Helping restore the dignity of flood-affected women

24 August 2017
Ever since Bismati Tharu started living in a shared tent following the floods, she had no spare clothes to change for herself and her baby.  Photo: © UNFPA Nepal/Purna Nepali
Ever since Bismati Tharu started living in a shared tent following the floods, she had no spare clothes to change for herself and her baby. Photo: © UNFPA Nepal/Purna Nepali

BANKE, Nepal -- A 20-year-old mother was sleeping in her thatched hut with her baby when floodwaters came rushing in at midnight on 12th August. Her husband and other family members immediately took her and the six-month-old baby to the nearest high-lying area in Banke district.

While the entire family managed to escape from the rising floodwaters, Bismati Tharu lost her mud and straw-built house and all her belongings to the disaster. Ever since she started living in a shared tent following the floods, she had no spare clothes to change for herself and her baby.

In a crisis situation like this, the needs for shelter and food are rightly given urgent attention. The specific needs of displaced women and girls, however, are too often overlooked. Basmati’s family was among a total of 853 families (47,410 people) that were displaced by the flood in Banke district. Nearly 91,400 families (461,000 people) were displaced by the floods. Among the displaced population there was an urgent need to fulfill their hygiene needs and keeping pregnant, new mothers and menstruating girls healthy.

Soon after the floods UNFPA, the United Nations Population Fund, and members from the government-led protection cluster swung into action to address women’s hygiene and protection needs. The local authority in Bismati’s hometown, the Women and Children Office  (WCO), distributed Dignity Kits supported by UNFPA. These kits contains essential supplies such as saris, warm clothes, reusable sanitary napkins, soap, toothbrushes, towels, underwear, washing powder, nail cutters and torch lights tailored to meet the specific needs of women and girls.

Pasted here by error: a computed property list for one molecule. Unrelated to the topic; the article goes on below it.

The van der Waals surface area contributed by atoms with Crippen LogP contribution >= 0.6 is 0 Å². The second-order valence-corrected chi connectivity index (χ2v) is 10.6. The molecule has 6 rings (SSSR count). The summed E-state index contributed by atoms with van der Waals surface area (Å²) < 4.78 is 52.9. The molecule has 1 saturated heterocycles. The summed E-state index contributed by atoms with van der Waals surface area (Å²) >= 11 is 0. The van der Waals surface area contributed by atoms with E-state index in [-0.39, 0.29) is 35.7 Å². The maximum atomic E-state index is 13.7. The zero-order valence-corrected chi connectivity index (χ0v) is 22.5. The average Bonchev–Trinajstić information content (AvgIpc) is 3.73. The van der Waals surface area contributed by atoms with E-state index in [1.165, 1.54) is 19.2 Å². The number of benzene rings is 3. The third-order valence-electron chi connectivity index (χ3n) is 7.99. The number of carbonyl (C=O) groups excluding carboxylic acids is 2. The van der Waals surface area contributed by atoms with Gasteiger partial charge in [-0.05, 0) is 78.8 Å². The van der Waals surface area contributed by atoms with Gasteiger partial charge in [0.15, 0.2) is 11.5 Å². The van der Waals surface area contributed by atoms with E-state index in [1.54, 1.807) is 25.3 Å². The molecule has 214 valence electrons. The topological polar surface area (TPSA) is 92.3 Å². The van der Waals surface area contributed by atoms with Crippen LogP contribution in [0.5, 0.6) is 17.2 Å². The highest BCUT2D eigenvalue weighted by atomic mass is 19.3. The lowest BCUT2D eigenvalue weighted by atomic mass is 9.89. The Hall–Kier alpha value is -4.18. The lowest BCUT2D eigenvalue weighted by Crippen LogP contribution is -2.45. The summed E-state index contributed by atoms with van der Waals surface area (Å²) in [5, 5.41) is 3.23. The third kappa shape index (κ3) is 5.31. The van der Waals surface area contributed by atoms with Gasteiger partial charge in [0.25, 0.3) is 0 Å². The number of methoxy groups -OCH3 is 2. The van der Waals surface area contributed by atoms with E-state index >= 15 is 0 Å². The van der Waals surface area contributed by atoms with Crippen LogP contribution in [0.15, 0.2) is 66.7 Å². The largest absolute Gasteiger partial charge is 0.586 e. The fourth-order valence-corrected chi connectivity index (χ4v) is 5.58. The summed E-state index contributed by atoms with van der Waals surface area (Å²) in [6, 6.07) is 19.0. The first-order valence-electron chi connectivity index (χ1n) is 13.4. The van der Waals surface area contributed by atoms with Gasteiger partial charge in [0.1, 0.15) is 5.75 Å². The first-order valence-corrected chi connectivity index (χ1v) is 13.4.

“These (Dignity Kits) are very useful at this time. I was in urgent need of it as I had no clothes,” says Bismati, who represents the one of the marginalized communities of Nepal — Tharu. “I had some inkling that someone would think of such support and come to us carrying these non-food items that are specially made for women like me”. Her village in Rapti Sonari Rural Municipality is one of the most flood-prone areas in Banke where monsoon unleashes flash floods almost every year.

As part of the immediate relief efforts, UNFPA in coordination with the WCOs distributed Dignity Kits to pregnant, new mothers and women with disabilities in Dang, Banke, Bardiya Sunsari, Saptari, Udayapur, Mohattari, Sarlahi, Rautahat, and Kailali to help restore their dignity and increase their mobility during the crisis situation. As of August 24 a total of 2,698 Dignity Kits were delivered to these 10 districts. Among them 1,397 were funded by the Government of Australia and the remaining were prepositioned in UNFPA’s offices as well as in Mohattari, Sarlahi, Sunsari, Udayapur and Dang by the WCOs. Dignity kits are meant to meet urgent needs for women not only to protect their dignity, but also to enable them to access further humanitarian services. It is thus essential that they are propositioned in areas prone to disasters like Bismati’s settlement. 

At the temporary camp, Bismati has to cook, wash and gather water, nurture her baby and take care of her health. “I am facing a triple burden,” says the 20-year-old. Traditionally, women across Nepal take on the role of childrearing and handle household chores at the same time, which adds a significant amount of stress to the daily lives of disaster-affected women like Bismati.

Together with government agencies and humanitarian actors UNFPA is also disseminating messages related to protection issues, including gender-based violence, through local radio stations.

                                                                                                                                                                                                                                                                        - Ram Thapa